|About the Book|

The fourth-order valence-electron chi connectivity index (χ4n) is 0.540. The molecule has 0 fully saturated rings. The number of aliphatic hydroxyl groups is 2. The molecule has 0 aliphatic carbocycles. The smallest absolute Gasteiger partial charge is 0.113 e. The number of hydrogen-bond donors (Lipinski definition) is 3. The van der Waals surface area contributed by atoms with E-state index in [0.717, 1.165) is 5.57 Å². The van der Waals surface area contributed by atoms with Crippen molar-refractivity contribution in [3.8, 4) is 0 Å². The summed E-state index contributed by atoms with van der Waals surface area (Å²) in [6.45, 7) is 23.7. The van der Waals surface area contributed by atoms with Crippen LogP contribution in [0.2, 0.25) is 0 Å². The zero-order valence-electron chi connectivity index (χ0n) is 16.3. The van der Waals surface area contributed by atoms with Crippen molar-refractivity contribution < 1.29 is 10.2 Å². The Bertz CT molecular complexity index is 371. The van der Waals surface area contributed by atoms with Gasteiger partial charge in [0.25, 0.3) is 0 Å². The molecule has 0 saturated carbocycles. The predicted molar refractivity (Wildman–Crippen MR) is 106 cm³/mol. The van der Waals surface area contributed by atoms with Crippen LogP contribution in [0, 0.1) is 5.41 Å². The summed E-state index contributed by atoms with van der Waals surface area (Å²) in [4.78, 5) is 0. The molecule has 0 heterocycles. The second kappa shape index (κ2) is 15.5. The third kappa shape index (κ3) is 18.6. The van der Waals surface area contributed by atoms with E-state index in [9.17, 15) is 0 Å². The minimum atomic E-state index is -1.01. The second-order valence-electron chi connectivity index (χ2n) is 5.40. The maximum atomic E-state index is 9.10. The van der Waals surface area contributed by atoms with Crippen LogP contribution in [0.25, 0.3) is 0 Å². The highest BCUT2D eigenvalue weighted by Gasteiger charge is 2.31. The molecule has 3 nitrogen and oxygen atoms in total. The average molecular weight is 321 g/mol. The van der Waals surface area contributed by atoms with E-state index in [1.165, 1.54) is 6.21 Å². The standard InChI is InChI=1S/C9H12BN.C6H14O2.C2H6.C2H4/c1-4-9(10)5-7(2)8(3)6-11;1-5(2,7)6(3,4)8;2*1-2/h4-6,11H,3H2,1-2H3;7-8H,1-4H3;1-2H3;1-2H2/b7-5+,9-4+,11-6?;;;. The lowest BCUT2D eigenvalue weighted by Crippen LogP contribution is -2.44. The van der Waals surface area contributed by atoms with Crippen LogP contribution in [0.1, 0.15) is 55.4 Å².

The literature on queueing theory is already very large. It contains more than a dozen books and about a thousand papers devoted exclusively to the subject- plus many other books on probability theory or operations research in which queueing theoryMoreThe literature on queueing theory is already very large. It contains more than a dozen books and about a thousand papers devoted exclusively to the subject- plus many other books on probability theory or operations research in which queueing theory is discussed. Despite this tremendous activity, queueing theory, as a tool for analysis of practical problems, remains in a primitive state- perhaps mostly because the theory has been motivated only superficially by its potential applications. People have devoted great efforts to solving the wrong problems. Queueing theory originated as a very practical subject. Much ofthe early work was motivated by problems concerning telephone traffic. Erlang, in particular, made many important contributions to the subject in the early part of this century. Telephone traffic remained one of the principle applications until about 1950. After World War II, activity in the fields of operations research and probability theory grew rapidly. Queueing theory became very popular, particularly in the late 1950s, but its popularity did not center so much around its applications as around its mathematical aspects. With the refine ment of some clever mathematical tricks, it became clear that exact solutions could be found for a large number of mathematical problems associated with models of queueing phenomena. The literature grew from solutions looking for a problem rather than from problems looking for a solution.